Things never go right all the time on an expedition.

It started with heavy snow on Saturday morning. Visibility dwindled and the wind built snowdrifts on the upper decks. Then Dr. Chris Measures’s trace-metal CTD rosette (see Jan. 26 post) stopped collecting water. And, as you read yesterday, glider RU26 came home early with what Dr. Josh Kohut called “an attitude problem.”

The ocean is a harsh environment—cold, wet, salty, corrosive, deep, and forceful. When oceanographers put equipment over the side of a ship, they try to remind themselves that the ocean has no obligation to give it back. They carry spare parts, and they try not to get too attached. “If you put stuff in the ocean long enough, sooner or later something will go wrong with it,” Dr. Measures said. “It costs so much per dip, that’s the only way to look at it.”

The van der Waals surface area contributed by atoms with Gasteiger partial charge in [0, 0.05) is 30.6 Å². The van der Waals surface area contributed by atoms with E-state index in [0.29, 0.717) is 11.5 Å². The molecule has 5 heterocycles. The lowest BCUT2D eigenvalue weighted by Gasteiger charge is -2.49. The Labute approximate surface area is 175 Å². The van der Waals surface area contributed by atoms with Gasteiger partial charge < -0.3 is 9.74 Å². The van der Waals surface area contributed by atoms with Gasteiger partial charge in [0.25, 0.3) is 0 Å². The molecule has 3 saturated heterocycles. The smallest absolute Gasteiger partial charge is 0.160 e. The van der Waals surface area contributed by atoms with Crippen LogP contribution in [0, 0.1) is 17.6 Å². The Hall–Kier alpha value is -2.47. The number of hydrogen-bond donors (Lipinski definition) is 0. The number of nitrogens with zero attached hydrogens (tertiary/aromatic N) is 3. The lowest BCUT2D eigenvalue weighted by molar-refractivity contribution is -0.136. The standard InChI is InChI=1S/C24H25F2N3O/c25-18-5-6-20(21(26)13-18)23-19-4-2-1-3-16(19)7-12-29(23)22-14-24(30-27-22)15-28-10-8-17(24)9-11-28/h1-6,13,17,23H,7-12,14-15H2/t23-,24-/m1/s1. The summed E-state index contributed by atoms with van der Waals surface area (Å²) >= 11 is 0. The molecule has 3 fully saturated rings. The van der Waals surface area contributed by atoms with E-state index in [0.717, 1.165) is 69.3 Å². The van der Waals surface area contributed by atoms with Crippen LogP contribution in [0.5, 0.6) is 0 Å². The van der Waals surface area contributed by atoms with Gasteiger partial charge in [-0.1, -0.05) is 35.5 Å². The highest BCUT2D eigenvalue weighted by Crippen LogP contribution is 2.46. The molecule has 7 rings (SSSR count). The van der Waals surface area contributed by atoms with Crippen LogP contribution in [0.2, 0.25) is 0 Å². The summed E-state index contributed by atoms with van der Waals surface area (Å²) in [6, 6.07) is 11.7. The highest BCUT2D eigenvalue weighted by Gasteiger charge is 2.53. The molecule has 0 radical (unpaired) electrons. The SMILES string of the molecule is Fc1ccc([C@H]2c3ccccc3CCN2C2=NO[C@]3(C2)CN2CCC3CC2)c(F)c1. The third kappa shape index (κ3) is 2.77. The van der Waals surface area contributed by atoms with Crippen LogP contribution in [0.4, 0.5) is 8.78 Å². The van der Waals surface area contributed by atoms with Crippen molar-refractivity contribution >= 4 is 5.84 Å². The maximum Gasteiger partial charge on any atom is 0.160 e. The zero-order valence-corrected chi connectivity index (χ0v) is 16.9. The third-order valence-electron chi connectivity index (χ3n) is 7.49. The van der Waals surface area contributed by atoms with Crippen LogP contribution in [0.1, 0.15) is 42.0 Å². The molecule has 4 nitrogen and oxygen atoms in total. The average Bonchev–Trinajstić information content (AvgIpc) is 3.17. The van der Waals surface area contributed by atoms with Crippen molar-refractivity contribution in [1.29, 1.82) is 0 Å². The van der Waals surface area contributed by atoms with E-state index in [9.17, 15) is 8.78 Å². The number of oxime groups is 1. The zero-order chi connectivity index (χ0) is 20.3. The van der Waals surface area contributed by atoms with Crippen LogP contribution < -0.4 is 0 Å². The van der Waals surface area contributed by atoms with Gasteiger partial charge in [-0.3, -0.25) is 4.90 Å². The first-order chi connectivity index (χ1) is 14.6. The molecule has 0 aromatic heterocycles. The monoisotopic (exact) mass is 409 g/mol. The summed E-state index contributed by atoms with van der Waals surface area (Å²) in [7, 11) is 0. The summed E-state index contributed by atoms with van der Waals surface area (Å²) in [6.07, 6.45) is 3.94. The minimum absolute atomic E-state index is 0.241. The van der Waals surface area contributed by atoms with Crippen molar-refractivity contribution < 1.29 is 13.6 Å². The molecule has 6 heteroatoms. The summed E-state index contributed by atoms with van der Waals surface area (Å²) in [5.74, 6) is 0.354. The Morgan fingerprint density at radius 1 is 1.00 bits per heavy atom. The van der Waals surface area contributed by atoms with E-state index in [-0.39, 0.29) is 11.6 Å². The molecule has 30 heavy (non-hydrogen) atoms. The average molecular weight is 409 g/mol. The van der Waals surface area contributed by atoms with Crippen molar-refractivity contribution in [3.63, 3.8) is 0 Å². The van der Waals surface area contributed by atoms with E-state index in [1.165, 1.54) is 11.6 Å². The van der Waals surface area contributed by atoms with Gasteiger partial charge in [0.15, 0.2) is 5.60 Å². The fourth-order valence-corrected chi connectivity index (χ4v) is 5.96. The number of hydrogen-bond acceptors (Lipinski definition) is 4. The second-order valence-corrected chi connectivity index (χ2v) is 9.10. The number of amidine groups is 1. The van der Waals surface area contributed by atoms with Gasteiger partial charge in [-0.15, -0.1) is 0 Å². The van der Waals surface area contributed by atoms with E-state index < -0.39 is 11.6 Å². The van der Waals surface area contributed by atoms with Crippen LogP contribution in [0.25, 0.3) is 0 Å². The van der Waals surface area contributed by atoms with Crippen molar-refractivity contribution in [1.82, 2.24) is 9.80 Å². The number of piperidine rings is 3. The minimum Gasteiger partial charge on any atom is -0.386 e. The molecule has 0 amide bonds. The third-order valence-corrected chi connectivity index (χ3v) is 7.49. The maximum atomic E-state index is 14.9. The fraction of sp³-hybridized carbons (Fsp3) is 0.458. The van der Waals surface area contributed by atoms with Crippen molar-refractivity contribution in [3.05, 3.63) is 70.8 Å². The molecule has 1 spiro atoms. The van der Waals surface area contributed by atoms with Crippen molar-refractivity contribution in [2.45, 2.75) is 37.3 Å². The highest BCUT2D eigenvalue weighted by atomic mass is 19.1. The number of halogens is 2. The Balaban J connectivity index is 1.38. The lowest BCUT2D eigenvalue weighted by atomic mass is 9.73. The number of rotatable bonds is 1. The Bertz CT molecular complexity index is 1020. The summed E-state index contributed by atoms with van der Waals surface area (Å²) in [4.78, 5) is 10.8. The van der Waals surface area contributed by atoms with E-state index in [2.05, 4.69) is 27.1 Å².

Fortunately, as long as things don’t go badly wrong, the ship’s crew and scientists are good at finding creative ways to fix problems with just the limited materials they have on board. Read on through the slideshow to see how our day went:

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About Hugh Powell

Hugh is a staff writer at the Cornell Lab of Ornithology and is on special assignment with the Rutgers University Institute of Marine and Coastal Sciences. He has previously written for the Woods Hole Oceanographic Institution.

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